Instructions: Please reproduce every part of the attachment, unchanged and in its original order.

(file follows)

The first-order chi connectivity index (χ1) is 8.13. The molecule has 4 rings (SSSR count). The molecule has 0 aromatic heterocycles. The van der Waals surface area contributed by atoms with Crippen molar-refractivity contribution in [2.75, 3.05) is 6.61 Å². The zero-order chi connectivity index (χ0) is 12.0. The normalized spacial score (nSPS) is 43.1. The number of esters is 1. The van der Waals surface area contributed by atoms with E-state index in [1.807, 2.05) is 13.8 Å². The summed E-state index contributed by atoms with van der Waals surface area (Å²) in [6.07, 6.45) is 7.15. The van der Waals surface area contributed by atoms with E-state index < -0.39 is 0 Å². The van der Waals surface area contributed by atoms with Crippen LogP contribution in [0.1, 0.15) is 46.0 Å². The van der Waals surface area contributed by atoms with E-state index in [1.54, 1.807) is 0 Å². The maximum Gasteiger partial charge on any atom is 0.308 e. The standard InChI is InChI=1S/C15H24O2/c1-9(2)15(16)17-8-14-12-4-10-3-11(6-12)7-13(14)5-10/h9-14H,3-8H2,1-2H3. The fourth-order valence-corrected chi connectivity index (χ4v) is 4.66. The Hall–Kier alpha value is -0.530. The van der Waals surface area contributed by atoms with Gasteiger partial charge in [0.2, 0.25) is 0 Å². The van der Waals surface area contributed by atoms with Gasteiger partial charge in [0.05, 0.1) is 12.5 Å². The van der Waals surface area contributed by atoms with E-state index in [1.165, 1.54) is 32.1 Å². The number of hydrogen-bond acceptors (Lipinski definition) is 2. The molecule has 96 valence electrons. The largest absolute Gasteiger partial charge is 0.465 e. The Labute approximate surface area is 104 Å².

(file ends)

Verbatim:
The first-order chi connectivity index (χ1) is 8.13. The molecule has 4 rings (SSSR count). The molecule has 0 aromatic heterocycles. The van der Waals surface area contributed by atoms with Crippen molar-refractivity contribution in [2.75, 3.05) is 6.61 Å². The zero-order chi connectivity index (χ0) is 12.0. The normalized spacial score (nSPS) is 43.1. The number of esters is 1. The van der Waals surface area contributed by atoms with E-state index in [1.807, 2.05) is 13.8 Å². The summed E-state index contributed by atoms with van der Waals surface area (Å²) in [6.07, 6.45) is 7.15. The van der Waals surface area contributed by atoms with E-state index < -0.39 is 0 Å². The van der Waals surface area contributed by atoms with Crippen LogP contribution in [0.1, 0.15) is 46.0 Å². The van der Waals surface area contributed by atoms with E-state index in [1.54, 1.807) is 0 Å². The maximum Gasteiger partial charge on any atom is 0.308 e. The standard InChI is InChI=1S/C15H24O2/c1-9(2)15(16)17-8-14-12-4-10-3-11(6-12)7-13(14)5-10/h9-14H,3-8H2,1-2H3. The fourth-order valence-corrected chi connectivity index (χ4v) is 4.66. The Hall–Kier alpha value is -0.530. The van der Waals surface area contributed by atoms with Gasteiger partial charge in [0.2, 0.25) is 0 Å². The van der Waals surface area contributed by atoms with Gasteiger partial charge in [0.05, 0.1) is 12.5 Å². The van der Waals surface area contributed by atoms with E-state index in [1.165, 1.54) is 32.1 Å². The number of hydrogen-bond acceptors (Lipinski definition) is 2. The molecule has 96 valence electrons. The largest absolute Gasteiger partial charge is 0.465 e. The Labute approximate surface area is 104 Å².